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holy I didn't consider zero as an integer ... _________________

I will give a Fight till the End

"To dream anything that you want to dream, that is the beauty of the human mind. To do anything that you want to do, that is the strength of the human will. To trust yourself, to test your limits, that is the courage to succeed." - Bernard Edmonds

A person who is afraid of Failure can never succeed -- Amneet Padda

The explanation for S1 indicates that all integers are knowable (The greatest integer is 4).

S2 indicates that "the sequence has both positive and negative integers" therefore zero is included and the product will be zero.

Nothing is incorrect with the explanation, but S1 would also be sufficient by dint of zero also being included in the sequence. Or at least that's what I take consecutive to mean.

I only mention this because it's another way to prosecute S1, although I admit knowing I could crank out the product concretely was the first reason I discounted S1.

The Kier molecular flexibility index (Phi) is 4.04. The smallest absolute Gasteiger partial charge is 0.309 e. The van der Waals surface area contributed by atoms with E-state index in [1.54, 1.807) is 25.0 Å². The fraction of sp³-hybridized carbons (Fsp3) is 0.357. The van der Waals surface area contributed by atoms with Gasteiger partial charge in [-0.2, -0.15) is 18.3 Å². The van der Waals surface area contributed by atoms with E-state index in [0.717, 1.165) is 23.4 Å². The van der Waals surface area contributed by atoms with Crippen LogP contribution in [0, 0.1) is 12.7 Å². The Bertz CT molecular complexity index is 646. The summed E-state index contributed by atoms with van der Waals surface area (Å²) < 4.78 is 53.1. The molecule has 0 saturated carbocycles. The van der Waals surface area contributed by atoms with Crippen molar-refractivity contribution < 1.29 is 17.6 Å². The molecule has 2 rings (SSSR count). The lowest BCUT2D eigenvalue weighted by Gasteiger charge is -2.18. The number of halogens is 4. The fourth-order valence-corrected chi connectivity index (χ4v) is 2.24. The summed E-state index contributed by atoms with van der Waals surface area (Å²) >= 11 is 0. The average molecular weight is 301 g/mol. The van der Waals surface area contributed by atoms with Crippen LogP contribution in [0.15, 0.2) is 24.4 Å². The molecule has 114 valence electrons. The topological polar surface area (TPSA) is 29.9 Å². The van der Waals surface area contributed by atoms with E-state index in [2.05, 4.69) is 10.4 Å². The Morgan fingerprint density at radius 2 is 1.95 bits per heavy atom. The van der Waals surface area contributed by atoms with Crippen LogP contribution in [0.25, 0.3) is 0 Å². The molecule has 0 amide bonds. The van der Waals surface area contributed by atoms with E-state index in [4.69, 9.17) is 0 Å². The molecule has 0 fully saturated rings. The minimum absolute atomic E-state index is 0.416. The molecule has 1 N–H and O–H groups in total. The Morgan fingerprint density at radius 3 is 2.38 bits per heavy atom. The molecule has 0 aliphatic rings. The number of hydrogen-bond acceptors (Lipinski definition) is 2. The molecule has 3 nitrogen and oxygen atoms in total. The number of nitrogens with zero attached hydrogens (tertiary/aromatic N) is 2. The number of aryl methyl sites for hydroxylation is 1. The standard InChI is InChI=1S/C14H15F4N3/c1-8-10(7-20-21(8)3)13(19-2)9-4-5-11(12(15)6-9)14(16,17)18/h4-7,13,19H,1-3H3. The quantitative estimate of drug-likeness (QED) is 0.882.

Be wary when consecutive integers cross 0.

Statement 1) says 4 is the greatest integer so the sequence will look like this -1,0,1,2,3,4 (the product of these consecutive numbers is 0) SUFFICIENT

Statement 2) If the consecutive numbers have positive and negative numbers then it MUST cross 0. This will also yield 0 all the time. SUFFICIENT ex: -1,0,1,2,3,4 ex 2: -2,-1,0,1,2,3

D is the answer. _________________

I'm trying to not just answer the problem but to explain how I came up with my answer. If I am incorrect or you have a better method please PM me your thoughts. Thanks!

From S1: we can conclude : {-2 -1 0 2 3 4} So Ans =0 From S2 : We can conclude: {-4,-3,-2,-1,0,1}, {-3,-2,-1,0,1,2}, {-2,-1,0,1,2,3}, {-1,0,1,2,3,4} So any set Ans =0 So S1 and S2 could individually solve the answer so answer option is E. _________________